How do we give instructions to a computer? Isn't programming hard? Not really! Whether it's giving someone directions to a nearby store or writing out some dance moves we frequently exhibit aspects of computational thinking in our everyday lives!
UC San Diego is an academic powerhouse and economic engine, recognized as one of the top 10 public universities by U.S. News and World Report. Innovation is central to who we are and what we do. Here, students learn that knowledge isn't just acquired in the classroom—life is their laboratory.
關於 Computational Thinking & Block Programming in K-12 Education 專項課程
What will I be able to do upon completing this course?
In this course you will learn to guide students in learning about sequences of instructions and basic counted repetition of instructions using Parsons' Problems to make learning less frustrating and give students more practice in less time.
You will also learn about common bugs students make in creating programs with sequences and repeats and specific approaches to help them figure out and fix their bugs. You will prepare to lead classroom discussions to deepen students knowledge and hear expert explanations you can model.
Finally you will learn about what is required to be authorized to teach computing in your state or country, explore the new Computer Science Teachers Association K-12 Computer Science Standards, be able to explain the benefits of block-based languages, and be prepared to support an equitable classroom using Pair Programming.
Can this course help me get the California Supplementary Authorization to teach Computer Science?
Yes! This course is designed as component of a Specialization that is 1 of a set of 4 Specializations (all will be offered on Coursera) that will support the requirements of the California Supplementary Authorization. Additionally, the Specialization may support credentialing or authorization in other states. However, most states require a transcript from an accredited institution of higher education. See the FAQ question on “Will I earn university credit” to find out how to get such a transcript.
Will I earn university credit for completing this course?
Yes, you can earn UCSD credit for completing this course, but only by completing the full Computational Thinking and Block Programming in K-12 Education Specialization. In addition, you will need to (1) Enroll in an additional UCSD Extension course before completing the capstone ($500) and (2), complete part of the capstone project via an online proctoring service. After this is done, your Specialization course grades will be accumulated and a transcript with your final grade (both letter grade or pass-only supported) will be issued from UCSD with 4 graduate-level units. These are eligible to count towards the California Supplementary Authorization.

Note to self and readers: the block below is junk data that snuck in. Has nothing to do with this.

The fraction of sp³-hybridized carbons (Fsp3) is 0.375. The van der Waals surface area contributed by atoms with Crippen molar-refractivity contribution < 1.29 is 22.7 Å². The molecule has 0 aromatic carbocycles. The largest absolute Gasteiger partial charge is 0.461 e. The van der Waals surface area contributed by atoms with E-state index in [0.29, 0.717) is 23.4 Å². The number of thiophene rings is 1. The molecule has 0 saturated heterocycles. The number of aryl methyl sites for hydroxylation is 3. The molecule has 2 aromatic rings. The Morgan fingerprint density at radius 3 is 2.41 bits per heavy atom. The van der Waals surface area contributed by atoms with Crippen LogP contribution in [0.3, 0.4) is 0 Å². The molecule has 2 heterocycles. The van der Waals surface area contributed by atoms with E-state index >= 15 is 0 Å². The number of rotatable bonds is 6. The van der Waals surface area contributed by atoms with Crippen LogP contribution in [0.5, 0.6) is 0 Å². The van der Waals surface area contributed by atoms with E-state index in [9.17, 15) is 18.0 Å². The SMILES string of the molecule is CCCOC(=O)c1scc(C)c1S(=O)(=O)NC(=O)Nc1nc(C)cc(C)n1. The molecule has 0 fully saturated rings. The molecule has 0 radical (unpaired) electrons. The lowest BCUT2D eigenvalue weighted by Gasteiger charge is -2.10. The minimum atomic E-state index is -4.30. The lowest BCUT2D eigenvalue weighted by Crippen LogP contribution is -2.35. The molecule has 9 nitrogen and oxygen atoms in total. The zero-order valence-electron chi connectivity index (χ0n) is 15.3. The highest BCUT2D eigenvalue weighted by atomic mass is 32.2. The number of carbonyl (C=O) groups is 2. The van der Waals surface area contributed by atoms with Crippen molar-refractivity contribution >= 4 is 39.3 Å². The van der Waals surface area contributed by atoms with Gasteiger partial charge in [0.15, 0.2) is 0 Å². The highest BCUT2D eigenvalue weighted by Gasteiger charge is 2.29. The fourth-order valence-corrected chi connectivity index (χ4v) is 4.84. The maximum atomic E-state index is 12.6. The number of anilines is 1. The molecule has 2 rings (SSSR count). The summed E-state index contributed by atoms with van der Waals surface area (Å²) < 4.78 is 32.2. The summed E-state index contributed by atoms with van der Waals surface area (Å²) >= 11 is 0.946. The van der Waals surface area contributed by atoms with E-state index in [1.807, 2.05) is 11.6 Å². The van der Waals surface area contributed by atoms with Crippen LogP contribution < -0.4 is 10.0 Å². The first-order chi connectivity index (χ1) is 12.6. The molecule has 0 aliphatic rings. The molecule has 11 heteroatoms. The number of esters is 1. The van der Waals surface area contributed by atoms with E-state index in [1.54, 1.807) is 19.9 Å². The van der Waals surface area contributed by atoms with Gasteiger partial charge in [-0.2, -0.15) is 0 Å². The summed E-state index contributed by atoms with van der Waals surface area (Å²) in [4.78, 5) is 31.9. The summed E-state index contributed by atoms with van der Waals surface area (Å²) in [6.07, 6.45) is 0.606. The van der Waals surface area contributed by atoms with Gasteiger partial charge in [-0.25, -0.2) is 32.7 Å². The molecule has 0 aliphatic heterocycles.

What background knowledge is necessary to succeed in this course?
There is no background knowledge, neither in education nor in Computer Science, required to take this course - just an interest in learning how to give computers instructions to solve problems!
Basic proficiency in the use of Googledocs will be needed to complete assignments within the course. Google help documentation will be provided, and with some extra attention, first time use of Googledocs should not be a barrier to successful completion of the course.
What is the value of taking this course online?
By providing this course online, our goal is to enable you to master all the material in the course at a pace that is appropriate for you, rather than the typical processes of picking a specific date and measuring how much you can learn by that date of in-person courses. Instead of the relatively bigger chunks of learning work found in traditional courses (e.g. go to class, read the book, do homework, study for the test) this course has a lot of smaller and more diverse activities that guide your learning experience.
We use a lot of online features to: break learning into smaller chunks; engage you more in thinking and discussing content with others; better integrate and more frequently test your knowledge (with a focus on mastery, allowing you to go back and learn what you missed then come test again); give you practice in teaching-specific skills you will need as an educator (finding and evaluating online teaching resources, critiquing and modifying lesson plans)
We hope you enjoy and learn a lot!